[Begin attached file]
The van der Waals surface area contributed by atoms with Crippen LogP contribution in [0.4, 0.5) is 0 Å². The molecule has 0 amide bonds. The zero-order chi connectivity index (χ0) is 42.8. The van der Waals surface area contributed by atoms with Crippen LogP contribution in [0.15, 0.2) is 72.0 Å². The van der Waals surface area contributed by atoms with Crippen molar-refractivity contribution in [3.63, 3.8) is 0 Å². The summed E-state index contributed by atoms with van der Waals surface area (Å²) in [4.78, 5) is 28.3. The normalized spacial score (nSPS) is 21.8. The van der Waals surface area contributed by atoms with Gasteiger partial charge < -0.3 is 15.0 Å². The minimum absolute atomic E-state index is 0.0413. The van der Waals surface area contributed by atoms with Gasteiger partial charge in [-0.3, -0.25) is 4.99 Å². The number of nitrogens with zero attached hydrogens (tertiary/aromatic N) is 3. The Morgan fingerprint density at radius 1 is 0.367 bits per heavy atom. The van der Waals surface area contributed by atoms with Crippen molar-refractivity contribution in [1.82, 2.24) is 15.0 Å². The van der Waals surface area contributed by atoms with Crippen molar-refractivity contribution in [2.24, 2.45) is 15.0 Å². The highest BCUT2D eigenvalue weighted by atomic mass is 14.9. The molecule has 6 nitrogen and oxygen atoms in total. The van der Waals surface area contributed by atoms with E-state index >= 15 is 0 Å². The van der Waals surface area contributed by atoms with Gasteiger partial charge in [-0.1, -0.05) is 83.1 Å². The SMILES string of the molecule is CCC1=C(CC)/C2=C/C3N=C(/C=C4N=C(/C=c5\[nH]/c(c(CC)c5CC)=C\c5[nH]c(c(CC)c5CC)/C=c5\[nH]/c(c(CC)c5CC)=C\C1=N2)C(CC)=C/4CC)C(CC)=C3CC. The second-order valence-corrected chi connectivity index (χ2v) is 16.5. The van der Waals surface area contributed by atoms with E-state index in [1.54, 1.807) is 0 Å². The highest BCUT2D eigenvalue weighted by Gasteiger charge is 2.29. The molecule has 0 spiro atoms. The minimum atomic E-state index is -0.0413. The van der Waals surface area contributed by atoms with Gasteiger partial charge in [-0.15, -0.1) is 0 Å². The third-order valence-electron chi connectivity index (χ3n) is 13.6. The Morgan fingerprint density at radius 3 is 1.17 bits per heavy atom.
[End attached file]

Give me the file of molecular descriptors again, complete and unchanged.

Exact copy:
The van der Waals surface area contributed by atoms with Crippen LogP contribution in [0.4, 0.5) is 0 Å². The molecule has 0 amide bonds. The zero-order chi connectivity index (χ0) is 42.8. The van der Waals surface area contributed by atoms with Crippen LogP contribution in [0.15, 0.2) is 72.0 Å². The van der Waals surface area contributed by atoms with Crippen molar-refractivity contribution in [3.63, 3.8) is 0 Å². The summed E-state index contributed by atoms with van der Waals surface area (Å²) in [4.78, 5) is 28.3. The normalized spacial score (nSPS) is 21.8. The van der Waals surface area contributed by atoms with Gasteiger partial charge < -0.3 is 15.0 Å². The minimum absolute atomic E-state index is 0.0413. The van der Waals surface area contributed by atoms with Gasteiger partial charge in [-0.3, -0.25) is 4.99 Å². The number of nitrogens with zero attached hydrogens (tertiary/aromatic N) is 3. The Morgan fingerprint density at radius 1 is 0.367 bits per heavy atom. The van der Waals surface area contributed by atoms with Crippen molar-refractivity contribution in [1.82, 2.24) is 15.0 Å². The van der Waals surface area contributed by atoms with Crippen molar-refractivity contribution in [2.24, 2.45) is 15.0 Å². The highest BCUT2D eigenvalue weighted by atomic mass is 14.9. The molecule has 6 nitrogen and oxygen atoms in total. The van der Waals surface area contributed by atoms with E-state index >= 15 is 0 Å². The van der Waals surface area contributed by atoms with Gasteiger partial charge in [-0.1, -0.05) is 83.1 Å². The SMILES string of the molecule is CCC1=C(CC)/C2=C/C3N=C(/C=C4N=C(/C=c5\[nH]/c(c(CC)c5CC)=C\c5[nH]c(c(CC)c5CC)/C=c5\[nH]/c(c(CC)c5CC)=C\C1=N2)C(CC)=C/4CC)C(CC)=C3CC. The second-order valence-corrected chi connectivity index (χ2v) is 16.5. The van der Waals surface area contributed by atoms with E-state index in [1.54, 1.807) is 0 Å². The highest BCUT2D eigenvalue weighted by Gasteiger charge is 2.29. The molecule has 0 spiro atoms. The minimum atomic E-state index is -0.0413. The van der Waals surface area contributed by atoms with Gasteiger partial charge in [-0.15, -0.1) is 0 Å². The third-order valence-electron chi connectivity index (χ3n) is 13.6. The Morgan fingerprint density at radius 3 is 1.17 bits per heavy atom.